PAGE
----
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in beijing and shanghai. to get to tokyo's level, it will take 40 years. ridesharing is critical to complement the existing public strategy. ridesharing has officially become legal. how will that be implemented, that is a general question. coming. you both for a really interesting story. glad we could dig deep there. we will dig into the expansion plans of the alibaba financial arm next. this is bloomberg west.
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cory: the most bible chinese isancial technology company a mix of many things rolled into one. with me more to focus on this market is cheryl. talk to me about this. can you explain what the collection --is a what the is this is? it is a collection of things. but it is hard for investors to wrap their heads around the company. it does not fit neatly into a bucket. to think about this
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is that it started off as an online payment processor for a commerce giant and it even talked to include services like banks and credit scoring companies. largesthe nation's money market funds is also included and it spun out into a financial of elliott of -- financial affiliate of alibaba. cory: the notion of payment systems in china, we talked to point inwe are at a the marketplace where the market is superseding it. >> mobile is an investment that most and we saw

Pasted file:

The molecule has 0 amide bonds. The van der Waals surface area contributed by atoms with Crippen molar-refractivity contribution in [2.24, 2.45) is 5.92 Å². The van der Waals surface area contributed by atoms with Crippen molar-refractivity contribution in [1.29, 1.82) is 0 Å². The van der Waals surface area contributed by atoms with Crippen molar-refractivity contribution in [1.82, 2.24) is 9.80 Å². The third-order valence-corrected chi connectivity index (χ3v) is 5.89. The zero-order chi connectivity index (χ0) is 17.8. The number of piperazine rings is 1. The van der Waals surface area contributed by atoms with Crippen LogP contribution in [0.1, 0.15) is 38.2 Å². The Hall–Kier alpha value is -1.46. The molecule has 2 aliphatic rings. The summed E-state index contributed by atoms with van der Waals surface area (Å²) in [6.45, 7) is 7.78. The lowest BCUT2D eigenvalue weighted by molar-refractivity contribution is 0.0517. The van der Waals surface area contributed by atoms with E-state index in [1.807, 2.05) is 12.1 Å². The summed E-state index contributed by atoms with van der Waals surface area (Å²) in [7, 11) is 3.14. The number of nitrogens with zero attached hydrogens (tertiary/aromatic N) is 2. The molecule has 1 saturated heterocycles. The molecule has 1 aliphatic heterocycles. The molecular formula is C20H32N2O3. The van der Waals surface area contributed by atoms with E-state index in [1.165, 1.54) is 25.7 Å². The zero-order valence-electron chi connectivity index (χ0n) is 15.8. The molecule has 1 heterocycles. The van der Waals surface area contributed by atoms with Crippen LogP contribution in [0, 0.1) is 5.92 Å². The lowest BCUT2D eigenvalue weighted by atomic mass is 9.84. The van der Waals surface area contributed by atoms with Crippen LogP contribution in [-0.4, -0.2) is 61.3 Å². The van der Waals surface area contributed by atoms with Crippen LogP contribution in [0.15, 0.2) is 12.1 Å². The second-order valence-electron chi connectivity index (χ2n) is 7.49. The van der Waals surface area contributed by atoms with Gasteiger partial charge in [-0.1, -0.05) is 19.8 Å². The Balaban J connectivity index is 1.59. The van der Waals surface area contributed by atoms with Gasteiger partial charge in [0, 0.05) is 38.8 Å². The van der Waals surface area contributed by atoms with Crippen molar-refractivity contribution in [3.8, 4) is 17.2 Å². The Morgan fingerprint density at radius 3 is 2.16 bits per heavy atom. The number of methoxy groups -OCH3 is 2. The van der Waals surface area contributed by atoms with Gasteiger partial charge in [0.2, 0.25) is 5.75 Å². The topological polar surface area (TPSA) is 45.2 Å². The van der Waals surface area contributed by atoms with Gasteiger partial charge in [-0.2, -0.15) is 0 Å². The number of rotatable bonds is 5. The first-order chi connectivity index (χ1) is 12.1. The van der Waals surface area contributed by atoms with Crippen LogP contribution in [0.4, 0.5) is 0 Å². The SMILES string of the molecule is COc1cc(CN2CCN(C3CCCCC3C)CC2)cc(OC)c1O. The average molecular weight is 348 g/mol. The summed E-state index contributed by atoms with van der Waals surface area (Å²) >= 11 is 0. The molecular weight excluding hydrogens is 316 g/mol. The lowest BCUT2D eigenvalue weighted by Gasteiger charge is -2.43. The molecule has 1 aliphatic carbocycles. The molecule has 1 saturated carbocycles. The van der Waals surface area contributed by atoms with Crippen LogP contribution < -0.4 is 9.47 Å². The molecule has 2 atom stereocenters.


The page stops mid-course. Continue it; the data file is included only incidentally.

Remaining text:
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chinese cannot or do not own personal computers and many americans own personal computers for work or home. ist followed with that mobile payments here in the united states. and we havehat things we're continuing to use. this mean it is trying to bring the west east or the east west? >> they hired douglas, who has , and i spoke to him. the international strategy is two-pronged. the first is to follow the chinese consumer and go wherever they are going.
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they have users and they want to make sure that, wherever they go, they can get paid and the second part of the strategy is going local and requiring local brands working with them. they did a deal with a big indian payment platform. >> it is the conversation you just had with uber. one company is domestic and you need to adapt to whatever is happening. hiring somebody who is local is important. if they want to come to the united states, they need to hire people who understand the regulation and how consumers transact and how small businesses expect them to do the payments. mean that they